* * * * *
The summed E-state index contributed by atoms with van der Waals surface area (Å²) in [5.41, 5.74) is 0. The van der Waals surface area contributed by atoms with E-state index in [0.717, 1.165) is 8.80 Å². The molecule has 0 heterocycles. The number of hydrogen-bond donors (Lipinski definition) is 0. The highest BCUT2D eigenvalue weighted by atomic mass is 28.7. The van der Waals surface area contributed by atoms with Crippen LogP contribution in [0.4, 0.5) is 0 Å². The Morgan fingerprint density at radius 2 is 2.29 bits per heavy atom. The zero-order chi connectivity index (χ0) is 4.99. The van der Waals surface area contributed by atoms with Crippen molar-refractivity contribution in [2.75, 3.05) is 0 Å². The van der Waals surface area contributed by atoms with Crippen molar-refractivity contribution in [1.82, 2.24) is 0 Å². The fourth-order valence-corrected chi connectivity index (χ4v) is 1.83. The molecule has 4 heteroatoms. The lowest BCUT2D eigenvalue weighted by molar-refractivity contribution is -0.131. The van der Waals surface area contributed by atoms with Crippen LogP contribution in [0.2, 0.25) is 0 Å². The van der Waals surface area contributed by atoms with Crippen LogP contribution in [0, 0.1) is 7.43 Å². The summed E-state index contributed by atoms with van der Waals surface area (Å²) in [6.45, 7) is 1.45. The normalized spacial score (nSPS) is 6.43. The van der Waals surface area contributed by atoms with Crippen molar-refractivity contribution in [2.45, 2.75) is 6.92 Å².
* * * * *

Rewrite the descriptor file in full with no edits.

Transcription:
The summed E-state index contributed by atoms with van der Waals surface area (Å²) in [5.41, 5.74) is 0. The van der Waals surface area contributed by atoms with E-state index in [0.717, 1.165) is 8.80 Å². The molecule has 0 heterocycles. The number of hydrogen-bond donors (Lipinski definition) is 0. The highest BCUT2D eigenvalue weighted by atomic mass is 28.7. The van der Waals surface area contributed by atoms with Crippen LogP contribution in [0.4, 0.5) is 0 Å². The Morgan fingerprint density at radius 2 is 2.29 bits per heavy atom. The zero-order chi connectivity index (χ0) is 4.99. The van der Waals surface area contributed by atoms with Crippen molar-refractivity contribution in [2.75, 3.05) is 0 Å². The van der Waals surface area contributed by atoms with Crippen molar-refractivity contribution in [1.82, 2.24) is 0 Å². The fourth-order valence-corrected chi connectivity index (χ4v) is 1.83. The molecule has 4 heteroatoms. The lowest BCUT2D eigenvalue weighted by molar-refractivity contribution is -0.131. The van der Waals surface area contributed by atoms with Crippen LogP contribution in [0.2, 0.25) is 0 Å². The van der Waals surface area contributed by atoms with Crippen LogP contribution in [0, 0.1) is 7.43 Å². The summed E-state index contributed by atoms with van der Waals surface area (Å²) in [6.45, 7) is 1.45. The normalized spacial score (nSPS) is 6.43. The van der Waals surface area contributed by atoms with Crippen molar-refractivity contribution in [2.45, 2.75) is 6.92 Å².